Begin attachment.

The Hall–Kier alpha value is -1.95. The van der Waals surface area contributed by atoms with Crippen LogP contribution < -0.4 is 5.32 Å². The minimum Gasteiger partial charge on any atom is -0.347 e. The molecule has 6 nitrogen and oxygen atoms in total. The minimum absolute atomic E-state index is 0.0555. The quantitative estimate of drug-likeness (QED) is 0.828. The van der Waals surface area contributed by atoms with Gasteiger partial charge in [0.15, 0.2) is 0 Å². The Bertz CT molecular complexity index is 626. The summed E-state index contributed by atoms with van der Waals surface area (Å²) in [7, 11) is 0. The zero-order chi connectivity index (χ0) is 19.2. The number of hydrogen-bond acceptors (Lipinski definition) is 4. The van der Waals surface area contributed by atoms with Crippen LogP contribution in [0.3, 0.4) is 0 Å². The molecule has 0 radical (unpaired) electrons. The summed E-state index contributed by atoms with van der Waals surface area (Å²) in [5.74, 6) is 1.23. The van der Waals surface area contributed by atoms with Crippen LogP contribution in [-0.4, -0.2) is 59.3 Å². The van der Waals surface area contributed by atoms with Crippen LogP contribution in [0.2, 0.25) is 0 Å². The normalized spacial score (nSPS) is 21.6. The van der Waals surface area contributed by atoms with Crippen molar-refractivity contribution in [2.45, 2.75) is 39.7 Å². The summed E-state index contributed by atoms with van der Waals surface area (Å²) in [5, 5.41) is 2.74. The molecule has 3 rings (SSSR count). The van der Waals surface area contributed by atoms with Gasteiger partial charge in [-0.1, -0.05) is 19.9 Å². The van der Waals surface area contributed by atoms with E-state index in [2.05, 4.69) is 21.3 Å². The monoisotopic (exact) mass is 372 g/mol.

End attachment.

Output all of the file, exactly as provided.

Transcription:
The Hall–Kier alpha value is -1.95. The van der Waals surface area contributed by atoms with Crippen LogP contribution < -0.4 is 5.32 Å². The minimum Gasteiger partial charge on any atom is -0.347 e. The molecule has 6 nitrogen and oxygen atoms in total. The minimum absolute atomic E-state index is 0.0555. The quantitative estimate of drug-likeness (QED) is 0.828. The van der Waals surface area contributed by atoms with Gasteiger partial charge in [0.15, 0.2) is 0 Å². The Bertz CT molecular complexity index is 626. The summed E-state index contributed by atoms with van der Waals surface area (Å²) in [7, 11) is 0. The zero-order chi connectivity index (χ0) is 19.2. The number of hydrogen-bond acceptors (Lipinski definition) is 4. The van der Waals surface area contributed by atoms with Crippen LogP contribution in [0.3, 0.4) is 0 Å². The molecule has 0 radical (unpaired) electrons. The summed E-state index contributed by atoms with van der Waals surface area (Å²) in [5.74, 6) is 1.23. The van der Waals surface area contributed by atoms with Crippen LogP contribution in [-0.4, -0.2) is 59.3 Å². The van der Waals surface area contributed by atoms with Crippen LogP contribution in [0.2, 0.25) is 0 Å². The normalized spacial score (nSPS) is 21.6. The van der Waals surface area contributed by atoms with Crippen molar-refractivity contribution in [2.45, 2.75) is 39.7 Å². The summed E-state index contributed by atoms with van der Waals surface area (Å²) in [5, 5.41) is 2.74. The molecule has 3 rings (SSSR count). The van der Waals surface area contributed by atoms with Gasteiger partial charge in [-0.1, -0.05) is 19.9 Å². The van der Waals surface area contributed by atoms with E-state index in [2.05, 4.69) is 21.3 Å². The monoisotopic (exact) mass is 372 g/mol.